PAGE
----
Readers of E.G. Segar’s comic strip Popeye may recognize the famous title line of J. Wellington Wimpy, known to readers as Wimpy. A recurring joke in this strip involves Wimpy’s attempts to convince others to buy a meal for him with only a vague promise of payment.
Government subcontracts present a not-quite-parallel but well known concern. Both Contractors and Subcontractors expect and depend on timely payment for acceptance of deliverables (the hamburger). What happens when the Government pays late? The Prompt Payment Act ensures that valid and proper invoices submitted by vendors are paid on time by federal agencies. ‘On time’ generally equates to the 30th day after the billing office receives a proper invoice from the Contractor. If the vendor has not been paid, then the payment is late. When Government pays late, it must pay interest. Prompt Payment determines those interest penalties. The Act manifests as FAR clause 52.232-25 Prompt Payment.
What about Primes (Wimpy in this analogy) paying late? A new rule effective 26 December 2014, requires Primes receiving accelerated payments (within 15 days to small business primes) from the Government to make similarly accelerated payments to their small business subcontractors. The new rule is one of many important topics addressed in Centre’s 2015 Annual Review Presentation.
What are the Prime’s responsibilities as far as timeliness of payments? Does timely payment by the Agency figure in? I recently researched this question and I was surprised by the result. The answer begins over 15 years ago. At that time, Contractors who included subcontractor costs in their invoice to the Government were required to pay (not just incur) those costs before submitting the invoice. This is the so-called “Paid to Cost” rule. The Government’s intent was twofold: avoid financing the Prime; and encourage the Prime to pay its subcontractors quickly. Contractors though – especially small business contractors with subs of their own – saw flashing neon “CASH FLOW” warnings. Many Contractors –not only small businesses- had adopted a “we’ll pay our subs once we receive payment from the Government” policy in their subcontracts.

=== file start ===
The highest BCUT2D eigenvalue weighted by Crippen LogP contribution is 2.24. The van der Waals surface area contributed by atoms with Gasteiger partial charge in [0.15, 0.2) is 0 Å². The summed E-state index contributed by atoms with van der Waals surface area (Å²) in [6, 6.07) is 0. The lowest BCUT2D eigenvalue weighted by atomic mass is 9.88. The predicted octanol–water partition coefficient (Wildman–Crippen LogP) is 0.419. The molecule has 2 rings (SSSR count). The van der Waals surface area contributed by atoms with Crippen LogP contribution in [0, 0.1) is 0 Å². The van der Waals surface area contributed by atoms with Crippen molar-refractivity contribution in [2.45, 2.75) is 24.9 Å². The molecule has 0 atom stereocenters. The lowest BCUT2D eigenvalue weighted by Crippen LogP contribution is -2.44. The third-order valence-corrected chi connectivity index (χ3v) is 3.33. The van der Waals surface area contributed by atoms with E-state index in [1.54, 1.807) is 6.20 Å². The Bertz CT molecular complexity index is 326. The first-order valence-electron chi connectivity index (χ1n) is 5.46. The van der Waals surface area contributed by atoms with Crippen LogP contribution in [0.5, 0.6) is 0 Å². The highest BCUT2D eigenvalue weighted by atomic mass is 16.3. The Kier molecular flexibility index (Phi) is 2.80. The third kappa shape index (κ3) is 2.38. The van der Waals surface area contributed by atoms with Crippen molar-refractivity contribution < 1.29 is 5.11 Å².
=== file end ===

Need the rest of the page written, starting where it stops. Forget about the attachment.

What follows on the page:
The FAR was amended on March 27, 2000 to eliminate the Paid to Cost rule. The FAR was changed a second time (FAC 2001-10) to tidy-up remnants of Paid to Cost in the area of Time and Materials contracts. However, the Government maintains interest in having subcontractors and small businesses paid promptly. Current requirements are found in two separate FAR clauses. First, Allowable Cost and Payment (FAR 52.216-6(b)(ii)(A)(2)) tells us that “supplies and services purchased directly for the contract and associated financing payments to subcontractors, provided payments determined due will be made ordinarily within 30 days of the submission of the Contractor’s payment request to the Government.” Second, Payments Under T&M and LH Contracts (FAR 52.232-7(b)(3)(ii)) provides similar guidance: “The Government will reimburse the Contractor for allowable cost of materials provided the Contractor has made payments for materials in accordance with the terms and conditions of the agreement or invoice or ordinarily makes these payments within 30 days of the submission of the Contractor’s payment request to the Government and such payment is in accordance with the terms and conditions of the agreement or invoice.” Slow and repetitive reading of both clauses shows that Primes must pay their subs within 30 days after submitting a proper invoice. As long as Wimpy has included appropriate clauses in his subcontracts, “Paying Tuesday for a Hamburger Today” is entirely reasonable!
Interested in learning more about the policies and rules for subcontracts? Everything you want to know about subcontracting – to include the Paid to Cost rule- is available in Centre’s two-day Subcontracting Under the FAR course.